Bitcoin Lightning Network Node Easy Setup Tutorial for Windows Desktop Users — A how to guide

I’ve noticed recently plenty of excitement for layer 2 scaling solutions, like Lightning Network (LN), but a lack of simple documentation for setting things up. While it may seem that using LN on the testnet is for programmers and Linux users only, it’s actually not that difficult. Getting setup with the current LN desktop clients for Windows is actually not too hard, and can be accomplished in about 30 minutes. I was pleasantly surprised.

Keep in mind, this is currently for testnet BTC ONLY right now. I will update the guide when you can use real BTC :)

What these desktop clients are doing are creating an easy GUI for you to interact with the LND daemon, similar to how Bitcoin Core and Bitcoin Knots help you to interact with bitcoind, the bitcoin daemon. You’ll see later on that both Zap and Lightning-App will display the exact same information albeit with different interfaces.

The goals of this tutorial are:

  • Installation of Lightning-App or Zap Desktop (leading desktop LN applications)
  • Open a payment channel
  • Buy a virtual coffee from Starblocks (
  • Receive a lightning payment

For this tutorial, I will be using a Windows 7 desktop. If you’ve ever sent or received a Bitcoin transaction, you have all the pre-requisite knowledge required to walk through the tutorial.

Part 0: Setup (5-10 minutes, easy)

**EDIT**: If you do not want to use the Zap application, and only want to try the Lightning App desktop, you can download the Windows binaries here: Simply download, extract and run “lightning.exe” and it should work. You can then skip directly to Part 2.

We’re going to need a few programs to actually compile the LN apps for us, because they aren’t pre-compiled in a nice beautiful .exe yet. This isn’t too hard though!

Download Node.js for Windows and install:

Download Git for Windows and install:

Download Yarn for Windows and run the installer:

Download Windows Visual C++ Build Tools 2015 and install:

After installing, go ahead and restart your computer.

After rebooting, launch the command prompt (Start →CMD.exe). Type node -v, and hit enter. Then type git — version, and hit enter. Finally, type yarn -v, and hit enter. If you see any type of version output for all 3, then we’re good to go!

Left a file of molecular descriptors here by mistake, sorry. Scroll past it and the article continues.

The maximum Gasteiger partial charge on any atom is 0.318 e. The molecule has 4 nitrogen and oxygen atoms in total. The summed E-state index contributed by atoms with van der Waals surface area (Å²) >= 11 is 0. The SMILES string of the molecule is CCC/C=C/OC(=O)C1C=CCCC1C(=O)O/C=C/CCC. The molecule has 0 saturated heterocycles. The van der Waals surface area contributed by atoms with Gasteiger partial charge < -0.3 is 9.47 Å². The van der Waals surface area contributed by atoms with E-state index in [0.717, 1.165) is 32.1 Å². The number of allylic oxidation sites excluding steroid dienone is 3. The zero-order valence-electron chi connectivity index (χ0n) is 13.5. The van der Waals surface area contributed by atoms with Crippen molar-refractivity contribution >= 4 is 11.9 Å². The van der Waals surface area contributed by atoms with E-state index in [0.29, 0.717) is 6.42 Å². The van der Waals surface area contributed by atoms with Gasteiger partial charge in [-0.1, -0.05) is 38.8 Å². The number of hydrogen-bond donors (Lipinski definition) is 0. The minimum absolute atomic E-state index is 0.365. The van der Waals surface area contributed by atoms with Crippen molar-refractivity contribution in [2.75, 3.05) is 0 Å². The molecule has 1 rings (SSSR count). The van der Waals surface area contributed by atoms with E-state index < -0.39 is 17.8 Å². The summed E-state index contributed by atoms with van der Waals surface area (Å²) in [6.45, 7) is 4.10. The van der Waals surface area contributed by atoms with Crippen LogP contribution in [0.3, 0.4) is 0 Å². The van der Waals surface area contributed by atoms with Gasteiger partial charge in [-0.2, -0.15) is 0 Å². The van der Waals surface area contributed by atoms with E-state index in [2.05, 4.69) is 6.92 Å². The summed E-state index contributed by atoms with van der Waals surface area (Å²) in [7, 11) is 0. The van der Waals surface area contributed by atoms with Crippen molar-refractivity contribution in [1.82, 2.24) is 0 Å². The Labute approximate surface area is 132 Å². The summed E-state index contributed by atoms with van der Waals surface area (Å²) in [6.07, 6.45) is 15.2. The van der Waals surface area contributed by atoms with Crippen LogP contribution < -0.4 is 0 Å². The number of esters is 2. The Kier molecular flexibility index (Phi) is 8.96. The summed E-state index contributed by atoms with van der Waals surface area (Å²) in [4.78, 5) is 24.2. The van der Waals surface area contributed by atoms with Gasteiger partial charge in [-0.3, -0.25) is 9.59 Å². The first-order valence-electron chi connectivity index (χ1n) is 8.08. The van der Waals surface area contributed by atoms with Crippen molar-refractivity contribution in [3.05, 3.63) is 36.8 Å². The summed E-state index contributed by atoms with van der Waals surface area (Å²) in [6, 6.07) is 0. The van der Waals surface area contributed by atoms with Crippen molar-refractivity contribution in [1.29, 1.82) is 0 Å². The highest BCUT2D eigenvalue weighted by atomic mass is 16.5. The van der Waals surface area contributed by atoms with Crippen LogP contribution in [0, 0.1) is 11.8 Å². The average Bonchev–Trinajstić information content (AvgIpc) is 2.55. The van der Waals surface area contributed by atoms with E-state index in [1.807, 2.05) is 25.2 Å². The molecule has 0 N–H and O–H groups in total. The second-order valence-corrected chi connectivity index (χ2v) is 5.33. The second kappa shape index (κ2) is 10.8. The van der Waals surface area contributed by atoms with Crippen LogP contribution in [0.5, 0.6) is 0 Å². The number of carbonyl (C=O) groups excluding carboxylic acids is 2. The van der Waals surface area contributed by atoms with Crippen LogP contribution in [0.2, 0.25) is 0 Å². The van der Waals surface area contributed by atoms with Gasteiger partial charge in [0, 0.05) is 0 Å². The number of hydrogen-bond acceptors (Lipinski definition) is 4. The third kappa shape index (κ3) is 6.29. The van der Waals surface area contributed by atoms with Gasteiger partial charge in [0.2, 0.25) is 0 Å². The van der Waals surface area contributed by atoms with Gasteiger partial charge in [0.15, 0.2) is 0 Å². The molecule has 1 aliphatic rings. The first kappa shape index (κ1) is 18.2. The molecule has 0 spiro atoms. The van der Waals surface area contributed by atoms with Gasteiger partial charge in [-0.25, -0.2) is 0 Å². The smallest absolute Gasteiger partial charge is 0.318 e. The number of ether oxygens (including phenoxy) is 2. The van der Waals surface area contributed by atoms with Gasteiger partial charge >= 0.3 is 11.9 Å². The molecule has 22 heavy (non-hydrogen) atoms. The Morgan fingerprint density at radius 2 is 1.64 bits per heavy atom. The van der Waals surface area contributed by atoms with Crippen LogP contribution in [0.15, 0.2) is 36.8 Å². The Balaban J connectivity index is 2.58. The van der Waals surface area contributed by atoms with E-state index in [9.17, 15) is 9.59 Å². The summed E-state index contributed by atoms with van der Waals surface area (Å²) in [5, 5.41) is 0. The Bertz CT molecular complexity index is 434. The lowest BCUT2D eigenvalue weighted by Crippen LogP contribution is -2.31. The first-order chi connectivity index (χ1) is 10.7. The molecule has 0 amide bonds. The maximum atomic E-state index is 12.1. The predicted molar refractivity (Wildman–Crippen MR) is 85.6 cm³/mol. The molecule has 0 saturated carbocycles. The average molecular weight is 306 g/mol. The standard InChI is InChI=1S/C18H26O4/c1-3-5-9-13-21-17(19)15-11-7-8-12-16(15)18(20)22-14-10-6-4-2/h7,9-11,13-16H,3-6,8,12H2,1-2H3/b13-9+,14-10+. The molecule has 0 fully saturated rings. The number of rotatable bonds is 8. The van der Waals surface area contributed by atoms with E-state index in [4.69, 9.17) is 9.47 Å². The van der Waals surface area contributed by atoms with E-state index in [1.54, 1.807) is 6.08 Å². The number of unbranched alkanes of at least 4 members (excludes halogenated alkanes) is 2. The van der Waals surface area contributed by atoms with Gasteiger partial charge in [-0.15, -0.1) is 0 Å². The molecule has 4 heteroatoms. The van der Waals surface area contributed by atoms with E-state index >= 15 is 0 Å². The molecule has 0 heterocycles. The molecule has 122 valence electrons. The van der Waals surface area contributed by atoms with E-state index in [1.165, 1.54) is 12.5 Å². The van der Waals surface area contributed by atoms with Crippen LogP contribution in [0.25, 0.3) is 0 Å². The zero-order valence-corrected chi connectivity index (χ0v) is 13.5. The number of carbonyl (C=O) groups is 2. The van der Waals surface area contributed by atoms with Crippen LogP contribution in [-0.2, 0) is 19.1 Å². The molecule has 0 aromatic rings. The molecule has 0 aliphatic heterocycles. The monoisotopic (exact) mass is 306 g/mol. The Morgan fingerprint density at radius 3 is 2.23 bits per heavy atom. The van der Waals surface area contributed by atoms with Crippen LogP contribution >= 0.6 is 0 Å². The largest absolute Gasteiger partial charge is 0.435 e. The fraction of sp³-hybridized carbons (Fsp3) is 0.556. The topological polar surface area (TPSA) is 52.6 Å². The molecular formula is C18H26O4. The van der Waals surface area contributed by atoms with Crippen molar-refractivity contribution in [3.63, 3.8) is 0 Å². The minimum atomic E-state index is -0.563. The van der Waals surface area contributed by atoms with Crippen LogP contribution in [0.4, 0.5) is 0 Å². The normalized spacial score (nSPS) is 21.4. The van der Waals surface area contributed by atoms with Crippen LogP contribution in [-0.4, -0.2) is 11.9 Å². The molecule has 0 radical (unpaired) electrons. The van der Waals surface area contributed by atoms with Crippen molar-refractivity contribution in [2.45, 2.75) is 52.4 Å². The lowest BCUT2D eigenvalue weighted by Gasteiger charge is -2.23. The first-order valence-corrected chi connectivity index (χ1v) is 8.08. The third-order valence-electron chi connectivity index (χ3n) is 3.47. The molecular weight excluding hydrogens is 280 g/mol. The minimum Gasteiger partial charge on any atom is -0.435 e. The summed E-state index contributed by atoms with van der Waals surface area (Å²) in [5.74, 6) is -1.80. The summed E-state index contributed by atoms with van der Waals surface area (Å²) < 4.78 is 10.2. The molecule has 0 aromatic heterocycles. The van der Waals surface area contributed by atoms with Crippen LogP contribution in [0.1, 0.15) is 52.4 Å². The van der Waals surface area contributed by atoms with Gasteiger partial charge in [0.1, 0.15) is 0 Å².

Make sure node, git and yarn work

Finally, install python version 2.7 by executing the following command in your command prompt window: (double dashes are auto-formatted on, so make sure you type it out as you see below)

Part 1a: Installing Lightning-App for Desktop (5 minutes, still easy!)

I recommend installing Lightning-App for desktop first, because it automatically installs the LND daemon for us. This will save us some work when installing the Zap desktop.

So first, create a folder wherever you like. For this example, I’m using C:\Users\Jad\Desktop\Tutorials\Lightning-App

Next, right click CMD.exe, run as an administrator, and switch to the newly created directory by typing “cd C:\Your\Custom\Path” (you can paste into the command prompt by right clicking, and selecting Paste)

Now we’re in the correct location, so let’s pull all the files for Lightning-App into the directory by typing “git clone” There is about 189 MB of files to download, FYI. Once done, you should see the following:

We have all the files now

Next, type “cd lightning-app”, and hit enter. Then type “npm run setup”, and hit enter. Wait 2–4 minutes, then type “npm run package-electron”, and hit enter. This will create a nice and easy .exe file that we can launch to use the app in the future.

Building the application
Building our .exe

Now we wait some time for the installation to complete, few minutes. If you encounter any errors, make sure you are running CMD as an admin. I also ran into an issue where I had Visual Studio Community 2015 previously installed, and was causing conflicts so I had to uninstall it completely before installing the Visual C++ Build Tools 2015. If successful, you should see a new folder “release” inside lightning-app with the following contents:

We’re ready to launch the application!

Upon launch, you should see the following. Syncing can take 5–10 minutes, but only needs to be done once:

You’ve done it!

Part 1a: Installing the Zap-Desktop App (optional)

Installing the Zap-Desktop app is simple if you already installed the Lightning-App. Personally, I enjoy the Zap interface more than the Lightning-App.

So just like before, go ahead and run CMD.exe as an administrator and cd to our tutorials directory. Then, type “git clone”, and hit enter:

Installing Zap-Desktop

Once all the files are downloaded, type “cd zap-desktop”, and hit enter.

Then type “yarn”, hit enter, and wait 1–5 minutes for the command to finish.

Next, type “npm run install-grpc”, and wait 1–5 minutes for the command to finish.

For our final step, to get Zap-Desktop to work, we have to copy and paste the lnd.exe file into resources/bin/win32. So for my example, I want to paste LND.exe inside C:\Users\Jad\Desktop\Tutorials\zap-desktop\resources\bin\win32. To find lnd.exe, just type lnd in your Windows search, copy it and paste it. It doesn’t matter which one: